If you live in an area with significant outdoor activities, you can make money writing a guide to local trails and sports.
Gary Noren discovered self-publishing can be quite rewarding four years ago when he—along with friend Dwight Olsen—wrote and published a $2.75 trail guide which has since sold 10,000 copies in the Minneapolis-St. Paul area. Here, Gary reveals how he and Dwight managed to create a "best-seller" in their spare time.
If you're looking for a way to make extra income in your spare time (is there anyone who isn't?), you could do a whole lot worse than write, publish, and market your own regional trails guide. With thousands upon millions of people "getting back to nature" via outdoor sports right now (sports such as backpacking, canoeing, and cross-country skiing), the demand for "wilderness literature" is at an all-time high. Which means you should have little trouble making expenses with your self-published guidebook. In fact, you could very well end up—like me—with a best-seller on your hands.
More important than the money you're bound to make, however, is the fact that by writing a regional trails guide you'll  help satisfy the public's insatiable appetite for information...regarding wilderness areas,  publicize the scarcity of well-maintained trails in your state (if such a scarcity exists, which it almost certainly does), and  maybe-just maybe—get some parks And recreation officials moving in the direction of opening up more land.
Besides which, putting together your own book can be a lot of fun . . . as my friend, Dwight Olsen, and I (and our wives) discovered when we researched, wrote, printed, and marketed Ski Minnesota , a ski touring guidebook which has sold 10,000 copies in the four short years of its existence.
Here's how we created our "backwoods best-seller" . . . along with a few words of advice on how you can publish and sell your own regional trails guide.
After we'd both worked in a cross-country ski shop for a year—and endured the mad rush of first-snow novices (who'd invariably ask "Where can we go to ski?")—Dwight and I got to thinking: Why don't we publish our own guide to Minnesota's cross-country ski trails ... and sell the manual in shops such as the one where we worked?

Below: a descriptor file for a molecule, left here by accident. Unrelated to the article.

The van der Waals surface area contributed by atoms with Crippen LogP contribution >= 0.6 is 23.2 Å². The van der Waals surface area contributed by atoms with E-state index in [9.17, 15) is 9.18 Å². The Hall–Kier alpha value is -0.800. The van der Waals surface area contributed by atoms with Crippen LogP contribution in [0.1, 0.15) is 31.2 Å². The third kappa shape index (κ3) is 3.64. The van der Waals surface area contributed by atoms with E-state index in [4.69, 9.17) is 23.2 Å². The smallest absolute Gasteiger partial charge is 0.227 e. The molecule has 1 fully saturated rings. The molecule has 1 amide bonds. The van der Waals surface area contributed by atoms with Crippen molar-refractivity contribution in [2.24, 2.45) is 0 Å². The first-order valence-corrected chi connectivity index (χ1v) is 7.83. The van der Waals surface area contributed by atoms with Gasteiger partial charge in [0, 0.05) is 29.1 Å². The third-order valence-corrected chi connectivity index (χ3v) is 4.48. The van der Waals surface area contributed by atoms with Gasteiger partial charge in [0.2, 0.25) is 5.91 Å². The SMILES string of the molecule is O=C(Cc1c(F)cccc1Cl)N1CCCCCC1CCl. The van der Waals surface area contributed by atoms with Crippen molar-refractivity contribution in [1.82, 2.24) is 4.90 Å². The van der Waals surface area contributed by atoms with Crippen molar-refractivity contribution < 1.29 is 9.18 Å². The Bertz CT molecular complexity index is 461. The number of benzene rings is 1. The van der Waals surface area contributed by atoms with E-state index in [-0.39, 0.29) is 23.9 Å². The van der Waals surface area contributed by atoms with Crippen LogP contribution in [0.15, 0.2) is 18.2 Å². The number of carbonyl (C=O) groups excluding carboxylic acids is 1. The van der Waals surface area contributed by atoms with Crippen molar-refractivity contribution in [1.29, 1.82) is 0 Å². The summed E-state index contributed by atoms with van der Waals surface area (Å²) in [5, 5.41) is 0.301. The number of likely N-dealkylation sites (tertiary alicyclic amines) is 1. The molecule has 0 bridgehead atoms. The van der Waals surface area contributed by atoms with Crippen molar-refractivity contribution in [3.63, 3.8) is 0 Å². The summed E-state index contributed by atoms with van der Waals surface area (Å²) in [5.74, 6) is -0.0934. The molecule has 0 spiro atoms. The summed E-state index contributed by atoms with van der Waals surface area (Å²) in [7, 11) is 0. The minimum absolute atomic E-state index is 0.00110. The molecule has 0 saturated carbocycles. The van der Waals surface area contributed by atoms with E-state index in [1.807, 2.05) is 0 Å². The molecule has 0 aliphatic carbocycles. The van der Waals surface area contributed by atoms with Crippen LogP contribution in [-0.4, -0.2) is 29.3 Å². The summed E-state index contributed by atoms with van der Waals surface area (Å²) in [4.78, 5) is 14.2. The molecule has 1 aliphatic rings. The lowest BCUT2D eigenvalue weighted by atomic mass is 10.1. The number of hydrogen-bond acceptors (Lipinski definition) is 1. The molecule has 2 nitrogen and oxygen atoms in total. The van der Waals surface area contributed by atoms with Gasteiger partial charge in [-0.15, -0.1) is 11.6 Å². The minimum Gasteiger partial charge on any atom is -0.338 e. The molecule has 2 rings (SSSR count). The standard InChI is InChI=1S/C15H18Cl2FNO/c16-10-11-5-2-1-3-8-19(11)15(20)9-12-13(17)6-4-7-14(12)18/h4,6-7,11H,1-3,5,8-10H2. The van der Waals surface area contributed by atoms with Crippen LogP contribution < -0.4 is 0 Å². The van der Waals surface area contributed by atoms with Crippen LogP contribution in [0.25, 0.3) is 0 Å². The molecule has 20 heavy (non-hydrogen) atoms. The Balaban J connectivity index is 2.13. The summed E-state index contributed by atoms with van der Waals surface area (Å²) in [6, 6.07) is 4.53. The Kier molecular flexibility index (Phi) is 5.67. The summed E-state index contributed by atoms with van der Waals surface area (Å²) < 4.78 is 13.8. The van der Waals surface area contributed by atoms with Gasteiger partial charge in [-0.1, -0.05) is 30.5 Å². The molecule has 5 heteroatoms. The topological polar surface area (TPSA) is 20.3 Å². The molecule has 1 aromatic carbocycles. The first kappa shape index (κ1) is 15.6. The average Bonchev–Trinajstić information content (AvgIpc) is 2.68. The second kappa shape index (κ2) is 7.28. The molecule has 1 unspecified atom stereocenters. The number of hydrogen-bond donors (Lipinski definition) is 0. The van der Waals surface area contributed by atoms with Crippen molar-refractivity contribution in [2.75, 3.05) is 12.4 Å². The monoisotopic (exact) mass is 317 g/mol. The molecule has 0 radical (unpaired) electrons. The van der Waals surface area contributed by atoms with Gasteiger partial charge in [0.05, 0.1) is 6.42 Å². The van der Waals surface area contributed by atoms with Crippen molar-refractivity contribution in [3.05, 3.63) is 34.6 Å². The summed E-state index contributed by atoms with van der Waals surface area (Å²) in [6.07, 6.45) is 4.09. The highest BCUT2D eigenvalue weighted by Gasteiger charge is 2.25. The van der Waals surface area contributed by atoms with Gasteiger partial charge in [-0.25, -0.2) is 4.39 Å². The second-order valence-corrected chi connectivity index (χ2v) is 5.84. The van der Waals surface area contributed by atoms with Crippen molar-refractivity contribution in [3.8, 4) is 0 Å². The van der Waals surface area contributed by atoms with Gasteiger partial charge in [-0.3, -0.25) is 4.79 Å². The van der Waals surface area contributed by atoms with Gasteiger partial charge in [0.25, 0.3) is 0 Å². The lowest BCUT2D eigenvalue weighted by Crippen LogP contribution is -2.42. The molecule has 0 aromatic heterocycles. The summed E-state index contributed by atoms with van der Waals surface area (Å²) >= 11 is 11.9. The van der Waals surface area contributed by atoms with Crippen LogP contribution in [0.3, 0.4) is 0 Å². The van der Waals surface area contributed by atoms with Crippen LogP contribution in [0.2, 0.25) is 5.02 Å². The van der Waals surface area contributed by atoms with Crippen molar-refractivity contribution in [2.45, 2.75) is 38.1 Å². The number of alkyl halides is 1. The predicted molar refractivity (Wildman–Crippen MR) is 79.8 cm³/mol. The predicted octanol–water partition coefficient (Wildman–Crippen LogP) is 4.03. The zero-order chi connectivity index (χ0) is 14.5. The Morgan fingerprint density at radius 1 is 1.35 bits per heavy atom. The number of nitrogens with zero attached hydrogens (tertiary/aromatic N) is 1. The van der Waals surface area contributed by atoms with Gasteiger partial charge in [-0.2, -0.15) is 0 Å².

Well, it didn't take us long to convince ourselves—and our spouses—that we had a winning idea ... and that we should implement it before the next "mad rush" was upon us.
We started work on the book in August 1973. As you might guess from the volume's subtitle-A Cross-Country Skier's Guide to Minnesota and Western Wisconsin — we decided to limit the scope of our efforts to skiing (rather than hiking) areas. We did not, however, restrict our book's discussion to trails as such. If we had, our manual would've contained guides to only 15 trails instead of the 70 "areas to ski" listings that we finally included.
Since our main objective was to let folks know where they could go to ski, our first major task in writing the book was to send inquiry letters to all the various resorts, government agencies, ski magazine publishers, and concerned individuals who we felt might have information regarding possible ski areas. The local North Star Ski Touring Club provided us with many of these contacts.
As info began to filter back in, we plotted the various ski locales on a state map so we could get an idea of how they were distributed. Then we focused our attention on the problem of how to organize our presentation of this info in the guide. We ultimately decided to [A] divide the book into five parts, corresponding to five geographical regions, and [B] classify the ski trails within each part according to whether the trails are publicly or privately owned.
At this point, Dwight and I began to write up the salient facts pertaining to each ski area, while our cartographically inclined wives—Marsha and Liz—drew up the accompanying maps.
Our responsibilities during the writing phase usually overlapped, but we did have a few specialties. Dwight, for instance, was our layout and typing expert. I wrote most of the general descriptions of ski areas (in addition to helping Dwight with the editing and indexing), and Liz designed the cover. All four of us got into the act when it came to title selection and format.
Our philosophy for the book was simple and straightforward: We vowed [11 to present only essential information—location, description, terse comment, and map—concerning each ski area, and  to make this info easily accessible. Our idea, in other words, was to hit the reader (or prospective buyer) in the face with useful material the instant he or she opened the book. And to a large extent, I think we succeeded in doing this.
During the writing phase (late summer 1973), we contacted several print shops ... and learned that—as a rule—the smaller outfits were more accommodating and more willing to take the time to explain the printing business to neophytes such as ourselves. In contrast, most of the huge, established printers wanted to see a copy of our manuscript before they'd even talk to us ... which simply wasn't possible, since we needed answers to questions that came up while the manuscript was being prepared.
The shop we ended up doing business with—a local operation called The Printery—was extremely understanding when it came to helping us work within our means. The folks at that establishment didn't hesitate to quote "per copy" costs for various paper stocks, layout techniques, and total press runs. (Naturally, the more guides we printed, the lower our "per copy" cost.)